Proving the Business Case for the Internet of Things

IoT adoption by oil and gas industries could be crucial to survival, believes Cisco

Steve Rogerson
April 28, 2015
IoT adoption by oil and gas industries could fuel a GDP increase of up to 0.8%, or $816bn, over ten years, according to a study by Cisco.
For a $50bn oil and gas firm, increased IoT adoption translates into an 11% bottom-line (EBIT) improvement. For the entire industry, increased IoT adoption generates $600bn in value at stake, according to Cisco. The 14-country survey revealed that oil and gas professionals believe operational efficiency of existing projects and maintenance of assets and infrastructure are their top two areas of increased investment over the next two years.
Worldwide oil production is outpacing demand, and oil prices have more than halved since June 2014. Many factors – including soft demand, increasing US production and diminishing storage for crude oil – suggest that the days of $100-a-barrel oil may not return. This presents potentially disastrous consequences for oil and gas firms that are not prepared to accelerate their digital transformation. Innovative oil and gas firms, however, believe today’s turbulent market landscape provides an opportunity to grab competitive advantage by harnessing new technologies.
The survey uncovered the urgency for the oil and gas industry to adopt digital technologies powered by the IoT to stay competitive. The survey identified intelligence from data as the key area needed to improve operational efficiency, and data analytics as the top IoT driver for faster, better decision-making.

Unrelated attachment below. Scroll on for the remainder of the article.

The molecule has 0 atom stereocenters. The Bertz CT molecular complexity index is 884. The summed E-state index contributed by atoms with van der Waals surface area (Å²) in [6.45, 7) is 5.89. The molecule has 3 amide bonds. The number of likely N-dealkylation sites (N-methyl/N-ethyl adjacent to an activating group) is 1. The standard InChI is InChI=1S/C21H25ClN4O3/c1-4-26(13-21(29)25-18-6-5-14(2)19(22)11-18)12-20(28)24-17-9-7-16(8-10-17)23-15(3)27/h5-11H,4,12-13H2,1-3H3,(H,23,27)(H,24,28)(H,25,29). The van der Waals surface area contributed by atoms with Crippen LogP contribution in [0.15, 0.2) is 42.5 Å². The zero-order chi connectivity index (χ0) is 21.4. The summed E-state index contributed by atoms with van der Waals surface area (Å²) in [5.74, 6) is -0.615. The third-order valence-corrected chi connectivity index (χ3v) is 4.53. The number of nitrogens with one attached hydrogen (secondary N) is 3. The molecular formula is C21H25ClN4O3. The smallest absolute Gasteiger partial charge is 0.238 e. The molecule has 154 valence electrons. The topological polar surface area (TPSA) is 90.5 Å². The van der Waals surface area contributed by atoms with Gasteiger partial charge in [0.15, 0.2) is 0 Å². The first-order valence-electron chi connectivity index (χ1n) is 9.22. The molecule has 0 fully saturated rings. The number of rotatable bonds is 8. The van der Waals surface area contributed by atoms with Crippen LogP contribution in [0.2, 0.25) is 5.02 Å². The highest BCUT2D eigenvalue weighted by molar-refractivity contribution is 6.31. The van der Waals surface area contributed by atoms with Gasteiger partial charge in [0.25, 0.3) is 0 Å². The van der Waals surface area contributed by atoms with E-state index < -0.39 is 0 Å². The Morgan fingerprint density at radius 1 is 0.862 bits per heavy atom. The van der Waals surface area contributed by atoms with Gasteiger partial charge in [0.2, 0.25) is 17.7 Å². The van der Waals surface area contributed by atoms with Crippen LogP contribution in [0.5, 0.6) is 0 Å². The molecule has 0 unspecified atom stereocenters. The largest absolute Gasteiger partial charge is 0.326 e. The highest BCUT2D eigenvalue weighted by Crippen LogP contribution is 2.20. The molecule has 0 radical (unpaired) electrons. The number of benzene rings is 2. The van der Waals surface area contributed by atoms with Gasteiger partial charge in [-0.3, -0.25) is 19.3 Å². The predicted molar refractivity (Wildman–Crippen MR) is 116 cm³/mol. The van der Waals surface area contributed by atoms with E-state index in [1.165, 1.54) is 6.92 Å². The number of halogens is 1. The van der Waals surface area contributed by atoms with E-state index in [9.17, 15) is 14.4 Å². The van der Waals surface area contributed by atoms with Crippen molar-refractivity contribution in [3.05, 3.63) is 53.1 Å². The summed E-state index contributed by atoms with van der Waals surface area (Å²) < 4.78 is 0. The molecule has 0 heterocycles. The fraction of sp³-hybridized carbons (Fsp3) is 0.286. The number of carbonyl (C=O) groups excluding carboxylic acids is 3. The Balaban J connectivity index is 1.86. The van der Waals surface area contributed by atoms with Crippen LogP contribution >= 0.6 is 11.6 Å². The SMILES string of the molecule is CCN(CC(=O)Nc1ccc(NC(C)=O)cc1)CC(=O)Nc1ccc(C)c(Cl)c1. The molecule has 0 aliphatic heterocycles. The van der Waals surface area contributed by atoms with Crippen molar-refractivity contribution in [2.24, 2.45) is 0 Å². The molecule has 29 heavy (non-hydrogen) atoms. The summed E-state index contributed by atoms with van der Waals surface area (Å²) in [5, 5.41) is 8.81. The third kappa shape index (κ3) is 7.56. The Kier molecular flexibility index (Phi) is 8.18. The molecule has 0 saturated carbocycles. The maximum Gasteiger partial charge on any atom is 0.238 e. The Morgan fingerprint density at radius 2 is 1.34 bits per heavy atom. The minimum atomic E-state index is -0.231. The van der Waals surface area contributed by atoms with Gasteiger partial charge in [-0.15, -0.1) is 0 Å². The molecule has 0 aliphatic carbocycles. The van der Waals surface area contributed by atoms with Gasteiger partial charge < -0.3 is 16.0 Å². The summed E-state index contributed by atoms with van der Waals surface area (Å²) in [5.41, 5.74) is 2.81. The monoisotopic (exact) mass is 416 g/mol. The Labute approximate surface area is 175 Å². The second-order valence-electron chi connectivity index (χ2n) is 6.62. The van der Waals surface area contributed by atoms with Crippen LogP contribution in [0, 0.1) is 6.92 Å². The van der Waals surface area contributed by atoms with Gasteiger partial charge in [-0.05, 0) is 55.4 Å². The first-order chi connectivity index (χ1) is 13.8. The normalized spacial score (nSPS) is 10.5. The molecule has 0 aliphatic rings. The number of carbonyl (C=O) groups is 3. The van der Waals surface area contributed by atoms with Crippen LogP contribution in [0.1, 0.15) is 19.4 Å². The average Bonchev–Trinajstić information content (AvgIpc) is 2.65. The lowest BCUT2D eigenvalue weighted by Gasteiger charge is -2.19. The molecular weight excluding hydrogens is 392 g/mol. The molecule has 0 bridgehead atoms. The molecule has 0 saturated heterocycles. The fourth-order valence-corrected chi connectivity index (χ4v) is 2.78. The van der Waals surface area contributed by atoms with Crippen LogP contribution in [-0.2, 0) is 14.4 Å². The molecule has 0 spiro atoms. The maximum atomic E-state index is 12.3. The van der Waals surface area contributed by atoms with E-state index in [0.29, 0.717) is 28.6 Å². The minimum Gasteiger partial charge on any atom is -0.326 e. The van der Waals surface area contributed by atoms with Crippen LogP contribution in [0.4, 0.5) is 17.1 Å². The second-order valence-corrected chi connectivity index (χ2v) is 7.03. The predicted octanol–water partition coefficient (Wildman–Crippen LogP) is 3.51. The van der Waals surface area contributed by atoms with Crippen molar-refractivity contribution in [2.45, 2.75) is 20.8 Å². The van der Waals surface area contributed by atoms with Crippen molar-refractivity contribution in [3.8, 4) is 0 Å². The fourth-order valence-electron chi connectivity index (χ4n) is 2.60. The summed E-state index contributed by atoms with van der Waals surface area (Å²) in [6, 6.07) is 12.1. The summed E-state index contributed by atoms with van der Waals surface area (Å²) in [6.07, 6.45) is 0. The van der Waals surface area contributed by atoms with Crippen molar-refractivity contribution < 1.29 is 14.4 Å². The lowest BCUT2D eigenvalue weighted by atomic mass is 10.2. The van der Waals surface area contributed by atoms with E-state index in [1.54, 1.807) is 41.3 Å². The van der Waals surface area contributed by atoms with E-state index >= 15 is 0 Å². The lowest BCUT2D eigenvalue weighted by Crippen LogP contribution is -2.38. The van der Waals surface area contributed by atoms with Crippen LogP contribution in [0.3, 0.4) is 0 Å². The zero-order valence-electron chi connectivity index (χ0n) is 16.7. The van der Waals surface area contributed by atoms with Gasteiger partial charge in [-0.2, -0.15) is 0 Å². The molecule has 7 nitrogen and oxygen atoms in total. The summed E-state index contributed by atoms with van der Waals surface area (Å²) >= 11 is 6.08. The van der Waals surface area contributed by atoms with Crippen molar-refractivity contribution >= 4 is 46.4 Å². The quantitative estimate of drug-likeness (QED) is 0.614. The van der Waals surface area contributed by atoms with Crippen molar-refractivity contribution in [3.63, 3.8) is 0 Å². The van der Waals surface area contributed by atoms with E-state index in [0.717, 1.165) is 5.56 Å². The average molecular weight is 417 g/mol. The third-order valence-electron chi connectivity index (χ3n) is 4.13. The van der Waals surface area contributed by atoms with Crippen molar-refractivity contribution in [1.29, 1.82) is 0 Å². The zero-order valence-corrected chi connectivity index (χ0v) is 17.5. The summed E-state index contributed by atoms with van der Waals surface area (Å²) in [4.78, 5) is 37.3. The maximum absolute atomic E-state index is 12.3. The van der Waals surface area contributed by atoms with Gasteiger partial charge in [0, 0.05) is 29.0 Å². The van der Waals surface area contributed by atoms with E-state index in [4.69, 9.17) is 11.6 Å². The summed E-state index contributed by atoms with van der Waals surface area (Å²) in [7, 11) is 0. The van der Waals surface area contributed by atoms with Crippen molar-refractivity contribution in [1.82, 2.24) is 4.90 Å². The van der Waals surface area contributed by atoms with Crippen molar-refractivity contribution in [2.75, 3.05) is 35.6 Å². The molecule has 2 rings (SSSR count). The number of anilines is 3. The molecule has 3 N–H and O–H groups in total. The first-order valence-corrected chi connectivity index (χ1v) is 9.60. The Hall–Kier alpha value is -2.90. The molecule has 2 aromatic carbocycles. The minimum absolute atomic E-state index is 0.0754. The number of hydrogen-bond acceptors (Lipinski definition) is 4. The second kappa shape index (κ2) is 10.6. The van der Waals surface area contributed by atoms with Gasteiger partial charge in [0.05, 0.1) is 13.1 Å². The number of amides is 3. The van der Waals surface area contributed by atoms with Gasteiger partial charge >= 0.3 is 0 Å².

Industry adoption of IoT could increase global GDP by up to 0.8%, or $816bn, concluded the survey. To calculate this number, Oxford Economics began by incorporating into its global economic model Cisco’s $600bn IoT value at stake estimate for the oil and gas industry over the next decade, including productivity gains, reduced opex and capex, and IoT adoption costs of $180bn.
This estimate is based on both increased supply and greater demand, resulting in a positive supply shock for the global economy. Lower oil prices stimulate more spending on goods and services, with most of the gains being realised through the consumer sector. Oxford also projects that global consumer spending could be up to 1.5% higher than the base-case forecast by 2025. This aggregate increase includes a second round impact of higher economic activity, raising overall employment and decreasing unemployment around the globe. 
“Cisco Consulting Services estimated that the adoption cost of the internet of everything would be about $180bn for the industry,” said Kathy Bostjancic, director for US macro investor services at Oxford Economics. “Over a ten-year period, the multiplier impact would be about three to four times when it’s translated to the global economy. That's quite a positive multiplier impact.”
Cisco estimates that this IoT-driven value will come from improvements in asset utilisation, process or supply chain efficiency, employee productivity, capex savings, and market innovations. For a midsize oil and gas company with $50bn in annual revenue, IoT can generate a $538m annualprofit increase and an 11% bottom-line (EBIT) improvement. About 72% of these benefits are derived from cost reduction, while the remaining 28% are from increased revenues.